Today is mom’s yahrzeit. Mom, like dad, was a Renaissance person.  Dad was born in 1906 and mom in 1908. Unlike most women of her age, she had an extensive Judaic education, attended a teachers training school, and secured a diploma in teaching.  Her siblings included community leaders and educators, the world-renowned biblical scholar and historian Rabbi Dr. Sidney B. Hoenig, and the well-known lawyer Moses H. Hoenig, the organizer of Young Israel of America.

When mom’s mother, my grandmother Leba Hoenig’s cousin Rabbi Israel Goldfarb, Rabbi of Congregation Beth Israel Anshe Emeth in Brooklyn, NY, and Instructor in Hazanut and Head of the Department of Music, Bureau of Education, saw that the melodies sung at home on the Shabbat, known as zemirot, were bland and uninspiring, he developed new melodies for these songs. They are found in his 1920 and 1957 books “Friday Evening Melodies for Synagogue School and Home,” and in “Song & Praise for Sabbath Eve.”  Today, virtually all Jewish families who sing zemirot use his melodies.

During the depression, while her brothers and sisters attended school, mom added financial support to her family.  Mom taught in a New York City public school daily from 9:00 a.m. to 3:00 p.m.; and 4:00 p.m. to 7:00 p.m. at the English Department of Yeshiva Torah Vodaath, including Sundays.  She helped the youngsters in her public school classes learn to read Hebrew by having the neighborhood synagogue open its doors for her during the evenings after 8:00 p.m.  Mom charged 10 cents a lesson, feeling, correctly, that it would give the children an incentive to learn if they paid for it.  She returned the money to them in the form of Purim and Chanukah gifts.

Due to financial difficulties caused by the depression, Yeshiva Torah Vodaath never paid Mom six months of her $60 a month salary.  With interest, this debt of now over eighty years would be quite a sum.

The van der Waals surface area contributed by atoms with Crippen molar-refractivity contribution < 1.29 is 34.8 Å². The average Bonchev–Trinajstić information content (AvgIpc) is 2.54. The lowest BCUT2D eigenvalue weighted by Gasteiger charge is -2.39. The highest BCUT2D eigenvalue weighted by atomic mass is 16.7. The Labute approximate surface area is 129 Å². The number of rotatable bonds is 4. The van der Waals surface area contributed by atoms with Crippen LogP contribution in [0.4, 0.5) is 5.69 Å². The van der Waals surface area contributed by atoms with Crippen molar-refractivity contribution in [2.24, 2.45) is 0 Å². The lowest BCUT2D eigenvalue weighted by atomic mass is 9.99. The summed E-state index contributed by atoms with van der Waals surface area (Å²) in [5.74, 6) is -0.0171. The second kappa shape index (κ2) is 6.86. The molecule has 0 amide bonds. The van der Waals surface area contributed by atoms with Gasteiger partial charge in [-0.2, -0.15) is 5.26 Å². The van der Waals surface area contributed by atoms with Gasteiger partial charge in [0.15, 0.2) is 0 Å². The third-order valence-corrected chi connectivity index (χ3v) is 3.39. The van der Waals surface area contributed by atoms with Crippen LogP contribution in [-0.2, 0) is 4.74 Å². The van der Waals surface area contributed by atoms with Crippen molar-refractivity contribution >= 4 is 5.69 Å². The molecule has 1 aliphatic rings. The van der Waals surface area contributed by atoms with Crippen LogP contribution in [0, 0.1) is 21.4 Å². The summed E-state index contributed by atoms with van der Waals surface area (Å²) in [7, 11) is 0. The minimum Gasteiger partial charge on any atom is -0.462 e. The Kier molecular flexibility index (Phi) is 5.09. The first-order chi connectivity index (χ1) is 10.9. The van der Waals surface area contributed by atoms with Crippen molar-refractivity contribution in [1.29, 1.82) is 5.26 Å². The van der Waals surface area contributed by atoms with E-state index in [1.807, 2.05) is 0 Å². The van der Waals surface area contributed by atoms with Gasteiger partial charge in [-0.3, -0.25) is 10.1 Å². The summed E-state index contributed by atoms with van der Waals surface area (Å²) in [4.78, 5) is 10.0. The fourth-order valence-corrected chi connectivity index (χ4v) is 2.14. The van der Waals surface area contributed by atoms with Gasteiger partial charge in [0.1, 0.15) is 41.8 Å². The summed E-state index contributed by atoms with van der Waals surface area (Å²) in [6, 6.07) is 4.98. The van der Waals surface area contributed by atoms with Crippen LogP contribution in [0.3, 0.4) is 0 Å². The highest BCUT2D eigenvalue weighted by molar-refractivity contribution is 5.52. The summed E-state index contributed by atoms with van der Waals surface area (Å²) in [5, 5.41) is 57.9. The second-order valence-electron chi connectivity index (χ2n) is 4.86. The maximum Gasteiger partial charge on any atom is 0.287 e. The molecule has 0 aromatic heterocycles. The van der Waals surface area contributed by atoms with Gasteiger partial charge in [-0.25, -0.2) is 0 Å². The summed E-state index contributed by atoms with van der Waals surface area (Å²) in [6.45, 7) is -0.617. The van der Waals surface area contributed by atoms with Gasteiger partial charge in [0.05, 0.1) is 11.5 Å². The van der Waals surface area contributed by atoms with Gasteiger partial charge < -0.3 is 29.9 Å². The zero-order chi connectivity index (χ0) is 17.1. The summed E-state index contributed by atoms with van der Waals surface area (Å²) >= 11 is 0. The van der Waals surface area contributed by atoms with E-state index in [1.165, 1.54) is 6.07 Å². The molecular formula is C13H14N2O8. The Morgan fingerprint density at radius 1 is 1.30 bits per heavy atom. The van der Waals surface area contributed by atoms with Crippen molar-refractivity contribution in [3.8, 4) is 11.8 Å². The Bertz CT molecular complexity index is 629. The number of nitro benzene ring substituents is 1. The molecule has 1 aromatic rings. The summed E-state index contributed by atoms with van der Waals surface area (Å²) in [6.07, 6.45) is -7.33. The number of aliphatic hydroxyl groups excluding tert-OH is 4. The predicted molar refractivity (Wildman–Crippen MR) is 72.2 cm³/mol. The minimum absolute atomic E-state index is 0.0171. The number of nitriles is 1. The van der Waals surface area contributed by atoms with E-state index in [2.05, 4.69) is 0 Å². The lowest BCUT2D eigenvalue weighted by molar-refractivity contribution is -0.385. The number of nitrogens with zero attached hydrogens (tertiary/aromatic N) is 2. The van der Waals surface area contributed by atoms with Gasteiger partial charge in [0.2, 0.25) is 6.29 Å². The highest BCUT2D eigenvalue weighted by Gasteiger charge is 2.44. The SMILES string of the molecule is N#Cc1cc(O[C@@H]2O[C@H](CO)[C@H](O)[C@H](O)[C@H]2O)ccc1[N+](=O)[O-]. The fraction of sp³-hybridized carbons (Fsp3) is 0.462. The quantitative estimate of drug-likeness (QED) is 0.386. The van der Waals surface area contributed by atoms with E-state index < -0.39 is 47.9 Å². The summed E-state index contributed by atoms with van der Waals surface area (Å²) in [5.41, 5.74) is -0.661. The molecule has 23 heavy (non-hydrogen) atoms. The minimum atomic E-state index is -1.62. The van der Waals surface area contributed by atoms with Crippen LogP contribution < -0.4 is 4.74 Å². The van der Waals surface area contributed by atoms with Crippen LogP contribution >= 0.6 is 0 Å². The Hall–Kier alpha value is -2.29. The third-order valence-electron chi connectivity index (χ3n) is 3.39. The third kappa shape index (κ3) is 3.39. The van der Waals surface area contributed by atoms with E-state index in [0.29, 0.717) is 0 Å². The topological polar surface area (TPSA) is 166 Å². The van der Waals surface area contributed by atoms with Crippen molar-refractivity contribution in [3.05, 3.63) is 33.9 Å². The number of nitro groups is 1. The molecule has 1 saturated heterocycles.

Mom’s dad, my grandfather Joseph Isaac Hoenig, also donated free services to the Yeshiva, as a leading member of its board of directors.  The Yeshiva noted his and mom’s service by giving Mom a set of silver candlesticks as a wedding gift.  She gave them years later to my wife Dina, who lights them on Sabbath eve.

Mom’s dad died when I was only six weeks old, so I do not remember him, but I remember his wife, Mom’s mom, my grandmother.  She had a marvelous sense of humor, and she was an articulate raconteur.

Mom left teaching to marry Dad in 1933.  She had an alert and practical mind and read several books a week until she died at age 90.  She advised me well when she suggested that I pursue a secular career in addition to Judaic studies.

Even at age 90, Mom stood erect, dressed well, and looked young for her age.  Mom was offered several marriage proposals after dad died in 1976. She was 68 at the time. She refused them all, unable to imagine that another husband could possibly be as good as dad. She died on the very day that the two of them married, December 26, and the two reunited.

Israel Drazin